• Commonly: Geoengineering, but confusion on terms
  • = Deliberate and large scale intervention on climate
  • Most agree that it is not a solution, but can be part of a array of solutions
  • Risks must be evaluated vs. risks of dangerous climate change

Solar geoengineering / Albedo altering

  • Do not reduce CO2 concentration = not a substitute to change mitigation, ex. no impact on climate accidification
  • Cheap: tens of billions of USD
  • Seems reversible
  • Could be used to avoid tipping points for example
  • Different types
    • Stratospheric aerosol injection
    • Marine cloud brightening
    • cirrus cloud thinning
  • Some are based on natural phenomena
  • Key governance issue:
    • Who decides? How?
    • How much?
    • What type?
Main issue is risk and unknowns

Carbon dioxide removal

  • Carbon removal / sequestration
    • Sucking it out of the athmosphere
      • Direct air capture
      • Carbon Capture and Storage with Bioenergy
        • Leakage?
    • promoting natural processes that do so
      • Reforestation / Afforestation
  • Slow, expensive
    • Their impact is proportional to their scale
    • Can they be scaled?
  • Some don't see it as cliamteengineering because it's small scale
  • Key governance issue
    • Like reductions: making sure everyone caries their load
What touches the causes? what touches the symptomes? Main issue is scale and speed


  • Because it is intentional: different morally than unintentional climate change: do we have the right to do so?
  • Religion play a role in the debate
    • Some say we cannot play the role of god
    • others that we are stewards of his creation
  • How do we choose the target temperature? target climate?
    • Different regions, different expectations
    • Politically: how do we get to an agreement when we can't even decide on reductions? Currrent negotiation frameworks do not work.
What if a region wants to IMPROVE their climate? (less cold)
  • Climate justice issue
    • Who will suffer? most likely not the ones that are benefiting from the emissions (north / top100 companies)
    • On the other side: the rich will pay for climate engineering, it helps mitigate inequalities
  • Positions
    • Some do not know where they position themeselves
    • Some are opposed
    • Some are ok with nature-based CO2 removal: afforestation...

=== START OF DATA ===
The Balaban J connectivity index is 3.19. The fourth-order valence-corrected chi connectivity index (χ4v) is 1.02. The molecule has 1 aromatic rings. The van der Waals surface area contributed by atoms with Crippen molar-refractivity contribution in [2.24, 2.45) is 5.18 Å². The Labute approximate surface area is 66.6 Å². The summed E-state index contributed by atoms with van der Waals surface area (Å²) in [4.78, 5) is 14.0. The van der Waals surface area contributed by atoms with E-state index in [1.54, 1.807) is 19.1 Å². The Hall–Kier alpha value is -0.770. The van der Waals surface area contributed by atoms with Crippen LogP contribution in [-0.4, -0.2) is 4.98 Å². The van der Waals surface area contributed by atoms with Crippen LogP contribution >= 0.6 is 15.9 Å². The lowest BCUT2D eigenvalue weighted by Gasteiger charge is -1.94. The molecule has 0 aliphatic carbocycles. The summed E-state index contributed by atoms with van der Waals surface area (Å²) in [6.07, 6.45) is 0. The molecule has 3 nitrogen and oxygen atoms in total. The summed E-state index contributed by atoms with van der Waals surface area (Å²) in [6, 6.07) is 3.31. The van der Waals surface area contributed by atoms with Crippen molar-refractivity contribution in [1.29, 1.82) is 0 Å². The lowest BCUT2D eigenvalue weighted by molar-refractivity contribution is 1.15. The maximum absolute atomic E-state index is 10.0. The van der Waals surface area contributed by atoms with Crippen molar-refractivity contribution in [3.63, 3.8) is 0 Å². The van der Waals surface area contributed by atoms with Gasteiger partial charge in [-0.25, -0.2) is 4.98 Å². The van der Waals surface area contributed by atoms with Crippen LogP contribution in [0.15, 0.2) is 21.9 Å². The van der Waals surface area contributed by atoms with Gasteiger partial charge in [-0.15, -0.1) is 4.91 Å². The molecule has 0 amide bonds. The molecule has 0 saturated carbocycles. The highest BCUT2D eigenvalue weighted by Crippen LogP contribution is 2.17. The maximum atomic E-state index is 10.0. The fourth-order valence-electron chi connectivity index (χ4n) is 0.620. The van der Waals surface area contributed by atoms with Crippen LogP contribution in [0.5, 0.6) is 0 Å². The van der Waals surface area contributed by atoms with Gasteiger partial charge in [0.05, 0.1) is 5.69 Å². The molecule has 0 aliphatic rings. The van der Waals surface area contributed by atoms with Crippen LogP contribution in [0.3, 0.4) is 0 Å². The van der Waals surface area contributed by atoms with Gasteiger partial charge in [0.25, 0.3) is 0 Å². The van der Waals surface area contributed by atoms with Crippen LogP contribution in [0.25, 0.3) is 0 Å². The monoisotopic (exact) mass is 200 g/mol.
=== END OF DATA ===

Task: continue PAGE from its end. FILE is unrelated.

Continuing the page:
• Think tanks opposing emission reductions are generally supportive
  • Risk compensation: risk that emissions will not lower because we think there is a solution = reluctance to even discuss it
    • Other research shows that the threat of geoengineering might actually increase emission reduction
Why are we not even discussing it? Need to explain this point


  • There is no global governance
  • Part of the Convention on Biological Diversity
    • 2010 - "climate-related geo-engineering activities that may affect biodiversity" until these are governed, they are scientifically justified, and associated risks have been considered.
  • Oxford Principles used by the UK / created by Oxford U
    • Principle 1: Geoengineering to be regulated as a public good.
    • Principle 2: Public participation in geoengineering decision-making
    • Principle 3: Disclosure of geoengineering research and open publication of results
    • Principle 4: Independent assessment of impacts
    • Principle 5: Governance before deployment

Public perception

  • Low! <20% reported prior knowledge
  • Seen as risky. Removal preferred over solar engineering
  • Seen as last resort
  • Unorthodox claims: secret government actions are already creating winter / fires etc.


  • What we know today is mostly based on:
    • Lab experiments
    • Observations of natural phenomena
    • Models
  • Some technics are based on natural phenomena (ex. Pinatubo)
  • It's very early stage ... we don't know much.
  • The Royal society concludes that the focus should be on reductions + investigate in case it becomes necessary (tipping point)